The completed model is frankly delightful. Near enough everything that you would expect to open, does: bonnet, doors, sunroof and boot, and all have a surprising amount of detail to see inside too.

Most impressive to me was the engine which achieves a high level of accuracy with a relatively small selection of parts.

A small detail I appreciated was the use of cheese slopes to represent pedals in the driver’s side foot well.

My only complaint about the model is more of a warning for those planning on displaying the set on a shelf: It rolls. Now for a model car, you expect wheels to turn but conversely you also want them to not turn if you place it up high. Luckily there’s a simple fix for this, attaching a stack of parts equalling two bricks high to the underside will lift tyres off the ground just barely to stop any unwanted movement.

A charming addition to the set is the brick-built suitcase and painting easel (complete with palette and brush), both of which can be stored in or on the competed model thanks to the opening sunroof and the boot-mounted luggage rack.

Here, my policy of not applying stickers is an issue, as the blank 6x6 tile should be adorned with a very nicely designed ‘painting’ of the Fiat in front of the Colosseum. Likewise, the suitcase is intended to have a selection of stamps applied - presumably indicating the many countries the artistic owner of the Fiat has travelled to. I therefore imagine my particular Fiat has yet to make any such road trips - it is factory-fresh after all!


Overall, I think there really is something for everyone with this set: MOC builders like myself will no doubt find that the vast array of Cool Yellow elements opens new doors for custom creations. Those who enjoy a therapeutic build session can expect plenty of novel techniques and satisfying subassemblies. And finally, those interested in the completed vehicle itself will find plenty of intricate details on the car - both internal and external. Truly a set that has potential to please all LEGO enthusiasts. Well, so long as they like Cool Yellow!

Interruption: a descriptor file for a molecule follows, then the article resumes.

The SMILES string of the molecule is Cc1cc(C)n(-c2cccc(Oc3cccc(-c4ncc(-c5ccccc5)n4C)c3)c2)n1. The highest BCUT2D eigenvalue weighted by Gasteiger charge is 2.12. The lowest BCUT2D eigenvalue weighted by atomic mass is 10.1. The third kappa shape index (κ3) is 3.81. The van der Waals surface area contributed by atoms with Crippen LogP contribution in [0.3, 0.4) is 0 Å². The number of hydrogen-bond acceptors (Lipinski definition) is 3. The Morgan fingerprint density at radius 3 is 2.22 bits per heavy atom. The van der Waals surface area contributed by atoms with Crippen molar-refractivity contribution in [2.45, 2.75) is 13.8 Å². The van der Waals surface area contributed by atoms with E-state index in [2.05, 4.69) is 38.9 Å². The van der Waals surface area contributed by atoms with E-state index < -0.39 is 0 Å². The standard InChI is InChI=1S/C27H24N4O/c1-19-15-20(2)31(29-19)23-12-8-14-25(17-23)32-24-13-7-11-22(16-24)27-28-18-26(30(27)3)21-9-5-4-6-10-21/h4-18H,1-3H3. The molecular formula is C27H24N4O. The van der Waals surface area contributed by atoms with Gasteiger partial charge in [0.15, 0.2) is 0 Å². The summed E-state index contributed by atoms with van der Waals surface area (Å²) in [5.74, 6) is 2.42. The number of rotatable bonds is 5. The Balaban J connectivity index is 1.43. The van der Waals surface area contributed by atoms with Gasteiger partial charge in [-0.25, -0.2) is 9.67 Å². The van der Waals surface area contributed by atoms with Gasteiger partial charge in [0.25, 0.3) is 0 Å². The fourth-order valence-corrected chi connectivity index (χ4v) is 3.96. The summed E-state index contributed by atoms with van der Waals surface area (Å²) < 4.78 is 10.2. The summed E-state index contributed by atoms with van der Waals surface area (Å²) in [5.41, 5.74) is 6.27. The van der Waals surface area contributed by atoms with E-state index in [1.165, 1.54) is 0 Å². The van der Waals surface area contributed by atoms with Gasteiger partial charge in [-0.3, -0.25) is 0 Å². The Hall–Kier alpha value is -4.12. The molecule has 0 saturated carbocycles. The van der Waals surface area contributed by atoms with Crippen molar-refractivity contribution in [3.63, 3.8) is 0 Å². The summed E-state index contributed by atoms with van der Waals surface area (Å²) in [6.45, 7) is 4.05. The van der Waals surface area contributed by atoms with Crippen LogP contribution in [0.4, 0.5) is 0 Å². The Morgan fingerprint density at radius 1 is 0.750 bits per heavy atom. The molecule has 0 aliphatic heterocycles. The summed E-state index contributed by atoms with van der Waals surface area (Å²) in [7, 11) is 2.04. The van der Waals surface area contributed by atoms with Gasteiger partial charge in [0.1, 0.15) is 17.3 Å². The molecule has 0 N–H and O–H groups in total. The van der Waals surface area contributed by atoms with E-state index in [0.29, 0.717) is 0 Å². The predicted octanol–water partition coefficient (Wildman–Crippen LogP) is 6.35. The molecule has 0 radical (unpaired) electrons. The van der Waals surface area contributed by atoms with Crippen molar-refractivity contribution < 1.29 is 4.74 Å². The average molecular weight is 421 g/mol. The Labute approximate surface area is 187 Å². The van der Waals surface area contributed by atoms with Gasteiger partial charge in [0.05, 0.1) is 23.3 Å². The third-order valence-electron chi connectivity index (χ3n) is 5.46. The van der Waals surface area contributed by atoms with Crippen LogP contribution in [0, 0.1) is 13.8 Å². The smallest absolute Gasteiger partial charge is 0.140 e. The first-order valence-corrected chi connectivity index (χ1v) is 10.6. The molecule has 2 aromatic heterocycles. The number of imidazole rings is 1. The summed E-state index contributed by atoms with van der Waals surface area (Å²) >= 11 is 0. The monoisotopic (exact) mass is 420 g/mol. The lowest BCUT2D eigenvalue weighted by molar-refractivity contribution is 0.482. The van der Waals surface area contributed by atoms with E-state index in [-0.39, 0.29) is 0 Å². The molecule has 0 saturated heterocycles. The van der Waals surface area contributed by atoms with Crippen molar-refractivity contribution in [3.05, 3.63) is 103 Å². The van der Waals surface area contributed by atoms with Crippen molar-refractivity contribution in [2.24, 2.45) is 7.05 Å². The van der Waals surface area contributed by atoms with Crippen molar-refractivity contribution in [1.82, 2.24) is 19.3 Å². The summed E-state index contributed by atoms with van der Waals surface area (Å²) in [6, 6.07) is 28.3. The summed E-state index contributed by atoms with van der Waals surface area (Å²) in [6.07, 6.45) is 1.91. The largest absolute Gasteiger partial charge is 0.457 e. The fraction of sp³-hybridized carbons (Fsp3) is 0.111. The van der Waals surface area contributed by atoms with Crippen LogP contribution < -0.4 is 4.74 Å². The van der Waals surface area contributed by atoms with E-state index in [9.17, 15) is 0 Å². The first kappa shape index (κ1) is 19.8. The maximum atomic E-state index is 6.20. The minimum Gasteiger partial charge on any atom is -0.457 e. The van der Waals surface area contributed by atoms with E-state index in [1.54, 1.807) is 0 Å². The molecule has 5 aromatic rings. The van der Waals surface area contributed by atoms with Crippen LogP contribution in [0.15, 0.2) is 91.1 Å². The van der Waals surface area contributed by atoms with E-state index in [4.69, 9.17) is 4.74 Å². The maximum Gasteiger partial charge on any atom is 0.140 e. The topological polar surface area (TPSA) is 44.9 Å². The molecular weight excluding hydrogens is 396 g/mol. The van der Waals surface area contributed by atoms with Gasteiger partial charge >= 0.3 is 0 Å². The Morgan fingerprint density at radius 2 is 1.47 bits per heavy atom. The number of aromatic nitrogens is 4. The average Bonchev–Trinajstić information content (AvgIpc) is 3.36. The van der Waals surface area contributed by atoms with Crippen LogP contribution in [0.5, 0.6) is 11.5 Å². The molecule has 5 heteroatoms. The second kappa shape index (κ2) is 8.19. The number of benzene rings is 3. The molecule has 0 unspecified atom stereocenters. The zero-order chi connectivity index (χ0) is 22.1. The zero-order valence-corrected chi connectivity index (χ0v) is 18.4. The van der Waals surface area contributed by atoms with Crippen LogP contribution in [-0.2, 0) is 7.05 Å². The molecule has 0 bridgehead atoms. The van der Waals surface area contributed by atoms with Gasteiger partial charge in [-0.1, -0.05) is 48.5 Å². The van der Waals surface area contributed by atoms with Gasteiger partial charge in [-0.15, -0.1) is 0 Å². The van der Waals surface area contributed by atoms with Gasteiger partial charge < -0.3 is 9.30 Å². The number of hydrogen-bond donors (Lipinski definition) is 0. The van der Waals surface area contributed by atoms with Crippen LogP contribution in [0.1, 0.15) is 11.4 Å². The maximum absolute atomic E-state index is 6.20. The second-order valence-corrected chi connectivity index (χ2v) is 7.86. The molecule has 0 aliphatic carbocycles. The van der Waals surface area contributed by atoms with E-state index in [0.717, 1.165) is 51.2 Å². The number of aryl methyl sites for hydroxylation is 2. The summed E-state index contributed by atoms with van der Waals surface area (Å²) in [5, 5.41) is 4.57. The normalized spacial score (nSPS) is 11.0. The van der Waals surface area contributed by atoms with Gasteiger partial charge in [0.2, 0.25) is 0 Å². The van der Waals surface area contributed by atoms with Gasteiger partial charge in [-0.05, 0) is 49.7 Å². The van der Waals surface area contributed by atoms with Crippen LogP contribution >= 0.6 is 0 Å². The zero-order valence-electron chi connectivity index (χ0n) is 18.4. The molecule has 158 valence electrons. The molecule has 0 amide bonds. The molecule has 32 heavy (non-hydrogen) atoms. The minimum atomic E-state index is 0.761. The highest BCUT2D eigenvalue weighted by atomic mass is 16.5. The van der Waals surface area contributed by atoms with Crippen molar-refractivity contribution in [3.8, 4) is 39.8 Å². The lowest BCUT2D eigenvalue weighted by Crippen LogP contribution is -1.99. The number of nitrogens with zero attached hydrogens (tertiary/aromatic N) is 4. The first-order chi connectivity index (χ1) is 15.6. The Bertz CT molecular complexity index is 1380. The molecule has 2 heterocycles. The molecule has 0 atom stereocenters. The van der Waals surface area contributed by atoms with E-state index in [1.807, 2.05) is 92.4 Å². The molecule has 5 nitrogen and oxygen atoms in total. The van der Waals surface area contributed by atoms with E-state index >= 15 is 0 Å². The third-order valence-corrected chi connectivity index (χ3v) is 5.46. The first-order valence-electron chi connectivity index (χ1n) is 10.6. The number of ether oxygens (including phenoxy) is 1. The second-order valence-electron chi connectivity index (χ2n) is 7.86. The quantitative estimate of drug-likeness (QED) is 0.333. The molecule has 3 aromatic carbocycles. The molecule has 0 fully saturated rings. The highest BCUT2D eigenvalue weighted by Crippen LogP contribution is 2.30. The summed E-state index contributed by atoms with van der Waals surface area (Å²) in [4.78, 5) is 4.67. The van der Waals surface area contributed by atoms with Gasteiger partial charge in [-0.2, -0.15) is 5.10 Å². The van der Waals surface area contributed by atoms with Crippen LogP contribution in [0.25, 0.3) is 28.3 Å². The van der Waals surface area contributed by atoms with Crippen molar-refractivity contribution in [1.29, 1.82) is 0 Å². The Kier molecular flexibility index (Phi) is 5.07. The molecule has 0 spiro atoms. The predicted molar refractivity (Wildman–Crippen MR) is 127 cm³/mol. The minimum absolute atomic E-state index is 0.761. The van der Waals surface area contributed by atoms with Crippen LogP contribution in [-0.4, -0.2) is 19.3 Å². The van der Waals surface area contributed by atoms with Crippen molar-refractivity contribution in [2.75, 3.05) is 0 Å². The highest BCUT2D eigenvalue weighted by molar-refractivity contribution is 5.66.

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  1. The tapering sides are perfectly in system. You can check it with any length, it just works out fine:

    1. Yup! I love when neat geometries like this are used in sets. This is a classic sort of example where because of the half-stud offset between the hinge point on the 1x2 hinge plate and the centered stud attachment on the other end, the angle between those points on both the hinged section and the main build "mirror" one another.

      Speaking of those hinged sections, another neat technique is how the 1x4 brick with a groove for a rail is used on the door to close neatly over the protruding nub of the hinge plate!

    2. I have an image just for that: https://www.flickr.com/gp/123870760@N07/3L0L58

    3. Come to think of it, it is actually a different aspect of the hinge geometry. Still, interesting how that geometry can be used in different ways.

    4. It's because it's very cleverly an isosceles triangle when measuring from stud centres, not right-angled.

    5. The tapering sides are not in the system. This is not a SNIR technique like we can see on 7191 or 10240 X-Wing (which are perfect match on those sets).

      As for the review, I am surprised Tim didn't wrote a single word about that terrible windscreen. Same for side windows at the rear.

  2. What is your reason for not applying the stickers?

    1. I leave it to each reviewer to decide if they want to, as we are a "parts and techniques"-focused site rather than "display piece". Builders often prefer to leave stickers off rather than "limit" the element by applying. Given there are plenty of images elsewhere of how sets look with stickers, I'm happy to take this approach.

    2. Thanks for the reply! I understand now. I always enjoy the reviews as they are focussing on the building techniques. Keep up the good work!